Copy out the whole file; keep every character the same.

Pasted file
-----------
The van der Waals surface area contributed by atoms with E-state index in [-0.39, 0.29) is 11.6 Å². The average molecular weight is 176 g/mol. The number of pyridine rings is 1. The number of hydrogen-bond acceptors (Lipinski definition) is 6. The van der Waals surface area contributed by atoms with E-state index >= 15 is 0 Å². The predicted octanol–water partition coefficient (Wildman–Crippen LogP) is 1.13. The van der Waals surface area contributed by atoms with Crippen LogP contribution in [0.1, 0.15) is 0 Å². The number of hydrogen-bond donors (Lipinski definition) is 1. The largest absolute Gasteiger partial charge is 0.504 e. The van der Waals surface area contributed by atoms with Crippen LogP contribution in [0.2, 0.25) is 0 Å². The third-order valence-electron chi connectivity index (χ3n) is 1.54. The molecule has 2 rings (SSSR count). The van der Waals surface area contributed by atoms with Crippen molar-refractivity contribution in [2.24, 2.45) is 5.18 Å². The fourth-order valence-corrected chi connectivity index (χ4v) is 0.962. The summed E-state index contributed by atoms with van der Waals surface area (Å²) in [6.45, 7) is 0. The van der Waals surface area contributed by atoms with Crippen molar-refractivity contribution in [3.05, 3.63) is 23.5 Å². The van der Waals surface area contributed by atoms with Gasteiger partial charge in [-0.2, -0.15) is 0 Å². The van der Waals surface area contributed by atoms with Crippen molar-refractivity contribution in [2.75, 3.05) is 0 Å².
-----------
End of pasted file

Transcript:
The van der Waals surface area contributed by atoms with E-state index in [-0.39, 0.29) is 11.6 Å². The average molecular weight is 176 g/mol. The number of pyridine rings is 1. The number of hydrogen-bond acceptors (Lipinski definition) is 6. The van der Waals surface area contributed by atoms with E-state index >= 15 is 0 Å². The predicted octanol–water partition coefficient (Wildman–Crippen LogP) is 1.13. The van der Waals surface area contributed by atoms with Crippen LogP contribution in [0.1, 0.15) is 0 Å². The number of hydrogen-bond donors (Lipinski definition) is 1. The largest absolute Gasteiger partial charge is 0.504 e. The van der Waals surface area contributed by atoms with Crippen LogP contribution in [0.2, 0.25) is 0 Å². The third-order valence-electron chi connectivity index (χ3n) is 1.54. The molecule has 2 rings (SSSR count). The van der Waals surface area contributed by atoms with Crippen molar-refractivity contribution in [2.24, 2.45) is 5.18 Å². The fourth-order valence-corrected chi connectivity index (χ4v) is 0.962. The summed E-state index contributed by atoms with van der Waals surface area (Å²) in [6.45, 7) is 0. The van der Waals surface area contributed by atoms with Crippen molar-refractivity contribution in [3.05, 3.63) is 23.5 Å². The van der Waals surface area contributed by atoms with Gasteiger partial charge in [-0.2, -0.15) is 0 Å². The van der Waals surface area contributed by atoms with Crippen molar-refractivity contribution in [2.75, 3.05) is 0 Å².